Following the forty ninth night, a great feast is laid out and everyone in the neighborhood is invited. This is when they report any wisdom they have gathered in the Land of the Dead. Sometimes it comes as a vision, sometimes as a song, sometimes it’s a prophecy and sometimes it’s a message and sometimes it’s a dream. Sometimes there has already been another death in the family and the ritual continues.
On the way back to the hotel tonight, I passed a mother in a plain white cotton sleeping gown standing on a streetcorner with a crying baby in front of a burning building. There were white blisters on her fingertips and the palms of her hands and she was cradling the baby on a charred white blanket spread across her forearms. She swayed back and forth with the babe in her arms, but it was an odd and jerking rhythm and mostly the child was screaming. And the mother was screaming like someone who’s trying to convince others that there is someone still alive inside the burning building.
Families out for their after-dinner stroll gather, arm-in-arm, frowning. Sometimes they walk up to the grieving woman. Sometimes they whisper a few words of consolation and sometimes they silently bow, their fingertips on their moving lips. One woman placed her left hand on her heart, covered it with her right hand and frowned, her cheeks shiny with tears, sighing and bowing, then her head hanging loosely from her neck for a very long time, sobbing. The woman with the baby stared at her blankly, as if an interruption, and scowled, her eyes wet and red, trying to focus, her jaw slack, the fire turning her skin red, yellow, orange. Across the street red and gold fabric swirls in the updraft of smoky light for a swirl or two before it is sucked back into the furnace.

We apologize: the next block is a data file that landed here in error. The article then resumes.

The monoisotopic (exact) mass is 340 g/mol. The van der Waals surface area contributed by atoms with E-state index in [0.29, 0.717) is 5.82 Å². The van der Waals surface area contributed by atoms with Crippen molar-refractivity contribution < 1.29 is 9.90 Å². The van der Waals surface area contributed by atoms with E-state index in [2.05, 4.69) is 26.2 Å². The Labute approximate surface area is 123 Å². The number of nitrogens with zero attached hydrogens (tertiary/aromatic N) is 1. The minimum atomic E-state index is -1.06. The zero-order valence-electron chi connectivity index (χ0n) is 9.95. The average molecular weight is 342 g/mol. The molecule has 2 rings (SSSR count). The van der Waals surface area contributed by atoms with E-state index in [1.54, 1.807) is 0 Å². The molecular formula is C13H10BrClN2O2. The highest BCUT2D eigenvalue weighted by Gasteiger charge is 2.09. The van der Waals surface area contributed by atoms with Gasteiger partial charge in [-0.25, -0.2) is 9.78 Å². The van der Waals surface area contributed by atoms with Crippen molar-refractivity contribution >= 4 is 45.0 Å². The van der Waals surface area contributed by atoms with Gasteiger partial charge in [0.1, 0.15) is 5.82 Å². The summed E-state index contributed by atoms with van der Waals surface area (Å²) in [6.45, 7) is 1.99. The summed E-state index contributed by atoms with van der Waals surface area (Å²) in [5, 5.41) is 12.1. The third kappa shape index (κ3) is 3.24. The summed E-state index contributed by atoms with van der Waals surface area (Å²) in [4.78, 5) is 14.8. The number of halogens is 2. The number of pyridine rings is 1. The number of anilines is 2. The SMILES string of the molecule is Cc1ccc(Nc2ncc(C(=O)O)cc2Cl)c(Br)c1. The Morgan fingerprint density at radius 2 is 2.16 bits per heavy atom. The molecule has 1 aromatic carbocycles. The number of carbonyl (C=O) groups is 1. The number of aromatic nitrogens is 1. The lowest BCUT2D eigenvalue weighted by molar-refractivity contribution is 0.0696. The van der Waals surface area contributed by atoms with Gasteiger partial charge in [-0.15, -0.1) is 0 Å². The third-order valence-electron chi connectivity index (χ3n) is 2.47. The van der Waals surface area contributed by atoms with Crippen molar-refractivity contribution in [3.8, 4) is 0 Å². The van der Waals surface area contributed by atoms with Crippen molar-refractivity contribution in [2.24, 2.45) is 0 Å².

Flying FIsh, Forbidden City, Beijing
Chinese Music, Part I: Selections from The Art of the Chinese Harp, by Xiao Ying
It turns out that I don’t really care for Chinese music. It’s not that I haven’t tried. I’ve researched it, I have sought out recommended titles, I have listened to every piece of Chinese music I could find, but I find that the only strictly Chinese music I could stand listening to was an edited version of this album by Xiao Ying. I can’t find any information on the artist, but it’s likely a woman’s name.
Spring in Snowy Mountains
Moon Over Western River
Waters and Mountains
The Sound of the Temple Moon
Article written by Randy Roark
Newtopia staff writer RANDY ROARK worked with Allen Ginsberg for the last 17 years of his life, first as an apprentice, then as his teaching assistant, and finally transcribing and editing 28,000 pages of Ginsberg’s poetry lectures, currently available on-line through the Ginsberg trust. Following Ginsberg’s death, he worked with artist Stan Brakhage, producing art events featuring his films until his death. Since 1998 he has worked with Sounds True as a producer, where he has edited artists such as Alex Grey, writers including William Burroughs and Robert Anton Wilson, and a wide variety of spiritual teachers, including Alan Watts, Krishnamurti, Jack Kornfield, Pema Chodron, and Lakota Elder Joseph Marshall.